For custom-fitted boil-and-bite mouth guards:
- Boil water and immerse the mouth guard for 60 seconds
- Remove with tongs and shake off excess water
- Make sure it's not too hot before inserting it in your mouth
- Bite down firmly, sucking out air and water
- Press your tongue against it to mold the material to your teeth
Check for gaps
After molding, remove the mouth guard and check for gaps between your teeth and the material. If there are gaps, re-boil and repeat the fit process.
Wear the new mouth guard for a few nights to test the fit. If you experience discomfort or it feels loose, you may need to refit it.
With a well-fitted mouth guard worn nightly, you'll reduce your risk of tooth damage, jaw pain, and injury. See your dentist if you have any issues getting a proper fit.
How to Clean Mouth Guards Effectively?
Proper cleaning is essential for keeping your mouth guard fresh and preventing bacterial growth. Here are some effective methods:
Rinse after each use
When you remove your mouth guard, give it a thorough rinse under cold running water before storage. This washes away saliva and debris.
Use a soft-bristled toothbrush and toothpaste to gently brush the surfaces of your mouth guard once or twice a week. Avoid hard scrubbing.
Soak in denture cleaner
Soak your mouth guard in a denture cleaning solution like Efferdent or Polident for 15-30 minutes to sanitize and remove stains. Rinse afterward.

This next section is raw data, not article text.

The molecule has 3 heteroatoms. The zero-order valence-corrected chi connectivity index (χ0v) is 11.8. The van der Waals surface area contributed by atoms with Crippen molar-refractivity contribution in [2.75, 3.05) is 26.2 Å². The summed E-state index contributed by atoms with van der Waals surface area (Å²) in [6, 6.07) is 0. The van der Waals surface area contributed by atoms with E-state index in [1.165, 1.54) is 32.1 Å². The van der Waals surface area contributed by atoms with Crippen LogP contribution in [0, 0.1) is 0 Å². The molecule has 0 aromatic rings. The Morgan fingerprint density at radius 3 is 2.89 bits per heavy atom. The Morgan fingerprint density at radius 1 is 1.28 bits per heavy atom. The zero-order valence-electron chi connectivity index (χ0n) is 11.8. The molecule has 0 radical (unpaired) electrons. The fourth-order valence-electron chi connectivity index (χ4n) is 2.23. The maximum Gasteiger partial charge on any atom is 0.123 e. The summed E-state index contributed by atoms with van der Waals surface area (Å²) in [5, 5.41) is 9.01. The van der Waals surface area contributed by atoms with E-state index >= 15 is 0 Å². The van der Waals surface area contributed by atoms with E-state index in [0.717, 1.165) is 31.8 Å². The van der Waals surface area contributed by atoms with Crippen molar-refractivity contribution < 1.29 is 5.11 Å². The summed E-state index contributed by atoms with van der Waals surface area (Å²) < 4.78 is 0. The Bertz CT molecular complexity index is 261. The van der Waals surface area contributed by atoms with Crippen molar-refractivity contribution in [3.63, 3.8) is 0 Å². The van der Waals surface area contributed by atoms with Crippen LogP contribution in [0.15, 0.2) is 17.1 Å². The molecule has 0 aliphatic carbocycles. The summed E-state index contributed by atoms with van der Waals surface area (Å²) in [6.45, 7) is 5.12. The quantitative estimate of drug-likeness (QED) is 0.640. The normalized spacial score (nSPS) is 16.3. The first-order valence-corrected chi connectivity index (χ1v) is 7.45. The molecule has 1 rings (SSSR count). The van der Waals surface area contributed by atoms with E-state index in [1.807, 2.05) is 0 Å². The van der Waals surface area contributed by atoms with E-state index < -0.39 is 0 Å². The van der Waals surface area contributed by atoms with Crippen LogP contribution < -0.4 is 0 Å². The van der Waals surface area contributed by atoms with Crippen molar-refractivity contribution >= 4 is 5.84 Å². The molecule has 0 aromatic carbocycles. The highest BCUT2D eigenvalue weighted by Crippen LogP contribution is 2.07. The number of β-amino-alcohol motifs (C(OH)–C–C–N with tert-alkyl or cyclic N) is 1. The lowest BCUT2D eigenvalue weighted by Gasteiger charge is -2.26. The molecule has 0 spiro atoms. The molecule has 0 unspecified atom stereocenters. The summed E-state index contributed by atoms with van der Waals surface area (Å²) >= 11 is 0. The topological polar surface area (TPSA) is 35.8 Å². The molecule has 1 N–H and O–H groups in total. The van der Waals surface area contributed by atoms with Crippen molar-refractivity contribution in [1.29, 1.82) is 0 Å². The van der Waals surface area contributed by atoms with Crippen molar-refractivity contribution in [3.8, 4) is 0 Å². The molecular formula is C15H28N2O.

Clean with white vinegar
Soak the mouth guard in a mixture of 2 parts warm water and 1 part white vinegar for 30 minutes, then rinse. The vinegar disinfects and deodorizes.
While bleach can sanitize, it can also damage and degrade the plastic material over time. Avoid soaking your mouth guard in bleach.
Store it properly
Keep your mouth guard in its case when not in use, and don't share storage cases with others. Replace cases frequently.
With proper daily cleaning and storage, your custom or store-bought mouth guard will stay fresh and provide the protection you need.
How to Know if You Grind Your Teeth?
Teeth grinding (bruxism) often happens unconsciously during sleep, so you may not realize you're doing it. Here are some signs to look for:
Worn tooth enamel
Excessive grinding can wear down and damage your tooth enamel over time. Look for teeth that appear flattened, fractured, or chipped.
Increased tooth sensitivity
As enamel wears down, teeth can become more sensitive, especially to hot and cold foods or beverages.
Jaw, face, or neck pain
Strained jaw muscles and joint issues from forceful grinding can lead to:
- Pain or soreness in the jaw, cheeks, temple, or neck
- Clicking, popping, or locking sensations in the jaw
Headaches upon waking
Grinding your teeth at night can trigger morning headaches due to the strain on your jaw and head muscles.
Ask your dentist
Your dentist can spot physical signs of bruxism during dental exams. Be sure to mention any symptoms you’ve noticed. They may recommend a mouth guard to protect your teeth.
Catching bruxism early allows you to take steps to save your tooth enamel and prevent lasting dental damage and jaw pain.